DRC Ebola outbreaks: Crisis update

On 1 June 2020, Democratic Republic of Congo (DRC) declared its eleventh Ebola outbreak since records began, following the revelation of new cases of Ebola in Équateur province, northwestern DRC.

Less than two years since the last outbreak of the disease ended in Équateur province - and just weeks before the country declared over its long-running tenth tenth outbreak, in North Kivu and Ituri provinces - authorities reported over a dozen people with either confirmed or suspected cases in the city of Mbandaka and surrounding area.

On 9 June, WHO announced that there is no link between the tenth outbreak and the eleventh outbreak; they also established that the virus in the new outbreak is distinct from that which circulated in Équateur province during the country's ninth outbreak in 2018.

Current figures on 11th outbreak - information as of 2 September 2020; figures provided by DRC Ministry of Health via WHO.

Current situation

The response to this eleventh Ebola epidemic does not face the kind of security challenges that affected the response to the tenth Ebola outbreak. However, the area nevertheless poses significant logistical challenges.


Équateur province is the same size as Iceland (nearly 104,000 km2), with some health areas only accessible by river using canoes or after hours of difficult transport by rough roads through the forest. Only one helicopter is available to humanitarian organisations to move around the region.

Villages are scattered in the area, with often large distances between them, and many are extremely remote. MSF teams, with equipment, often need to reach these places by traversing lakes or navigating rivers.

MSF response to eleventh outbreak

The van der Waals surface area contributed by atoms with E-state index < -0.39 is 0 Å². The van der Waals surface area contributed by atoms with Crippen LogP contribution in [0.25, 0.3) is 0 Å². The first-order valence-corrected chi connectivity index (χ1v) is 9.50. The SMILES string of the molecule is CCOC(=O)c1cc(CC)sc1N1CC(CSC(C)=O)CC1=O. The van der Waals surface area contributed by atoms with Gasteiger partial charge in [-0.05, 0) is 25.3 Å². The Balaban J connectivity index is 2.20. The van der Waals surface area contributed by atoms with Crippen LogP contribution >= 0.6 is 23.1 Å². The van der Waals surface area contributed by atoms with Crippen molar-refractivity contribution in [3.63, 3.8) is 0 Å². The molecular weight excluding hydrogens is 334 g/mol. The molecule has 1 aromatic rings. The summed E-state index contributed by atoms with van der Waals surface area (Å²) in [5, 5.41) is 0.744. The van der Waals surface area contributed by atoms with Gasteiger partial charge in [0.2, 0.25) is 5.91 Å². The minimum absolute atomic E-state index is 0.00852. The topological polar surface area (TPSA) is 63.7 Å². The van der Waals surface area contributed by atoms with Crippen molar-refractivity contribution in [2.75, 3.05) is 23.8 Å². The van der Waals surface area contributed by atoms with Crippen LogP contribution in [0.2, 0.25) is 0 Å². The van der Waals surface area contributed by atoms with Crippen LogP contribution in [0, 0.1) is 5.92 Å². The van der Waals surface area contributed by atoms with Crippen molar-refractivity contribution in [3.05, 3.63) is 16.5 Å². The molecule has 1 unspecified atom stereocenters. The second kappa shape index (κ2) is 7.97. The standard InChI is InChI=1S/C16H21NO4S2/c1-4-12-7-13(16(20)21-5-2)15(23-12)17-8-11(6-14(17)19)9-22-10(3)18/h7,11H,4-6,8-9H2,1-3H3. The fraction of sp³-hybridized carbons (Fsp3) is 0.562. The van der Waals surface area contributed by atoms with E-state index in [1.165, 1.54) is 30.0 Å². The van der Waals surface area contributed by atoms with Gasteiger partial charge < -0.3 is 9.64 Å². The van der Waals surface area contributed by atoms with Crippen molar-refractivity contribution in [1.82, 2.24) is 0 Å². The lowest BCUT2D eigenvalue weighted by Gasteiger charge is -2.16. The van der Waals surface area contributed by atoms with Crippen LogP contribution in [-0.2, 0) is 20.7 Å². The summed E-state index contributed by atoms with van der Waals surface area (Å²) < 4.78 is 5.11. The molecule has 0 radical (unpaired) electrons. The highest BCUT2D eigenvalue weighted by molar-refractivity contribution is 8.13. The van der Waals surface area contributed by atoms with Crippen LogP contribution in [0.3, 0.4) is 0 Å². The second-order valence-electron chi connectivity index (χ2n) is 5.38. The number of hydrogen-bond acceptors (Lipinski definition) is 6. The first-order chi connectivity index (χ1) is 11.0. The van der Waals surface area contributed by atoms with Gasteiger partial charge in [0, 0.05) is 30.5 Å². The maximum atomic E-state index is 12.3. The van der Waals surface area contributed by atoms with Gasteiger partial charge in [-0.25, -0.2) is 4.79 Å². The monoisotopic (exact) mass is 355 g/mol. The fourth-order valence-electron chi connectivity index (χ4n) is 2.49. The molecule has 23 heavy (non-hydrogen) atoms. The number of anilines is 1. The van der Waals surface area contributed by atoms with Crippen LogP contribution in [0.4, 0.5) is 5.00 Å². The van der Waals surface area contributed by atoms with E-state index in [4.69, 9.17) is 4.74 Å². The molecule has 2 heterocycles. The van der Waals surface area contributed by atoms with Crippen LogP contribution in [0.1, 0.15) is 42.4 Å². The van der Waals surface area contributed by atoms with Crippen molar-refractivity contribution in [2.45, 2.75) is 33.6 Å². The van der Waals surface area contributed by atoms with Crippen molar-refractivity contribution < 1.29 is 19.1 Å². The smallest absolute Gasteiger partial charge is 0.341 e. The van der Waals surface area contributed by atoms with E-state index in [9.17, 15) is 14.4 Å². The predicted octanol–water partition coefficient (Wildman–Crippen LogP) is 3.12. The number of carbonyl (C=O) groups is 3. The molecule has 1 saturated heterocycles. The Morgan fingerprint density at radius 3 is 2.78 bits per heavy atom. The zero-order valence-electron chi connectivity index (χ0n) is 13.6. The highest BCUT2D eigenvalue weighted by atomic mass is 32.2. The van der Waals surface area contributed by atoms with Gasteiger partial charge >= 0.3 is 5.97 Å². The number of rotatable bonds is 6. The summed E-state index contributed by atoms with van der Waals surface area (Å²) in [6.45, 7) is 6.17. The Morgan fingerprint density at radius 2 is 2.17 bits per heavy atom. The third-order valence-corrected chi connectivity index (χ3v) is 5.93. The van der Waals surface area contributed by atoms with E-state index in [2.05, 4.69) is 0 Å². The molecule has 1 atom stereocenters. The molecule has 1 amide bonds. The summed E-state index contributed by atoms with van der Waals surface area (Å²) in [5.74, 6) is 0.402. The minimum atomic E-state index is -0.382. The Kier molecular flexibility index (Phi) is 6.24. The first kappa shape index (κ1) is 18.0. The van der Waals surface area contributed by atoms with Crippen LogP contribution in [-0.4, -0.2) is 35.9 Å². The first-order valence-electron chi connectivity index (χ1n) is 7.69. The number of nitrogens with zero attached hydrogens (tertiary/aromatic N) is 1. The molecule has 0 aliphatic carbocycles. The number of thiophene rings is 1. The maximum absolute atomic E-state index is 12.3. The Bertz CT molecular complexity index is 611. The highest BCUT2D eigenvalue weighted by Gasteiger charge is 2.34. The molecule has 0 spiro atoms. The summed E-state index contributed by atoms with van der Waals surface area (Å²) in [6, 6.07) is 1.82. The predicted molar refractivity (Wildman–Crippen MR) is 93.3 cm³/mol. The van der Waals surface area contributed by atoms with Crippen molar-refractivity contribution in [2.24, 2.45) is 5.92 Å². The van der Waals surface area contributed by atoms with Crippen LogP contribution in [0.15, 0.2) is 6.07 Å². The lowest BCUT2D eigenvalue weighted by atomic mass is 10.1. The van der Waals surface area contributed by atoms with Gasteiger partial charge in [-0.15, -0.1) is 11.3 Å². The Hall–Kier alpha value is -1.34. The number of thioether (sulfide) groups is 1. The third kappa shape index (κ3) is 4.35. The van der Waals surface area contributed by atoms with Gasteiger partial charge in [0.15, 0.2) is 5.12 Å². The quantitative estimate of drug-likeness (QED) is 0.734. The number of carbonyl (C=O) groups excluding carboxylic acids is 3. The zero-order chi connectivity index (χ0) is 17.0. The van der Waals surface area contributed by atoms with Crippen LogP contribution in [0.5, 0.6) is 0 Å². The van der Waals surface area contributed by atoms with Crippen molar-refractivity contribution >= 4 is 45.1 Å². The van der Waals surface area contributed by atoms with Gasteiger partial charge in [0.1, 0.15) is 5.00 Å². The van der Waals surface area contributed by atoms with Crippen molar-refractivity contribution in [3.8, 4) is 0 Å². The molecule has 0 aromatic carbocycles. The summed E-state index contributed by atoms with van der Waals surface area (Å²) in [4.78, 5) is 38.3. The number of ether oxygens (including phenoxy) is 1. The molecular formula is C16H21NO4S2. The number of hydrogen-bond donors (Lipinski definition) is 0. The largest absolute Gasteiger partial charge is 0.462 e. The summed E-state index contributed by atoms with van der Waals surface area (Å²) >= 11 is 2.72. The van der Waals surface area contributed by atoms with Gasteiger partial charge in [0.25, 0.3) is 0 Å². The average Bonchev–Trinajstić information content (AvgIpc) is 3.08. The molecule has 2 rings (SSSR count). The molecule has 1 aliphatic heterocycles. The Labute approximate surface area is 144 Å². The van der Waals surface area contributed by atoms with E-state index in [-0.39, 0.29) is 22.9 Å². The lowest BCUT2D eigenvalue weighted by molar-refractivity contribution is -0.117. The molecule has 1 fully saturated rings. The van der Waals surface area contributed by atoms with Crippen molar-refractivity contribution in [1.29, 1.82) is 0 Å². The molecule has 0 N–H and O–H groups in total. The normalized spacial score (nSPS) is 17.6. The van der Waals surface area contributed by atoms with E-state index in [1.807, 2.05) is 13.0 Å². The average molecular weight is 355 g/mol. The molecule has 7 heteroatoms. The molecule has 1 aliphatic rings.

Following the declaration of the eleventh Ebola virus outbreak in DRC by the Ministry of Health (MoH) on 1 June, MSF teams decided on a decentralised, community-focused approach.

MSF teams are working in five health zones: Bolomba, Bikoro, Monieka, Ingende and Lotombe. In total, we are providing care to patients in across nine treatment and isolations centres.

In Bolomba health zone, in addition to the support provided to the Ebola treatment centre at the general hospital, we have set up two small treatment and isolation centres in the remote health areas of Boso Mondomba and Yuli.

The same decentralised approach has been adopted in the Monieka and Bikoro health zones, where we are supporting four small care and isolation structures in difficult-to-access health areas.

Across the five zones, our teams are supporting community surveillance and are providing rapid treatment to patients living in hard-to-reach areas, in order to curb the spread of the disease.

Our health promotion teams are also supporting those of the Ministry of Health across the five health zones, to strengthen awareness and community-based surveillance.

We are also supporting health centres in the hotspots and on the major axes of Bolomba and Bikoro, with non-Ebola health needs. (


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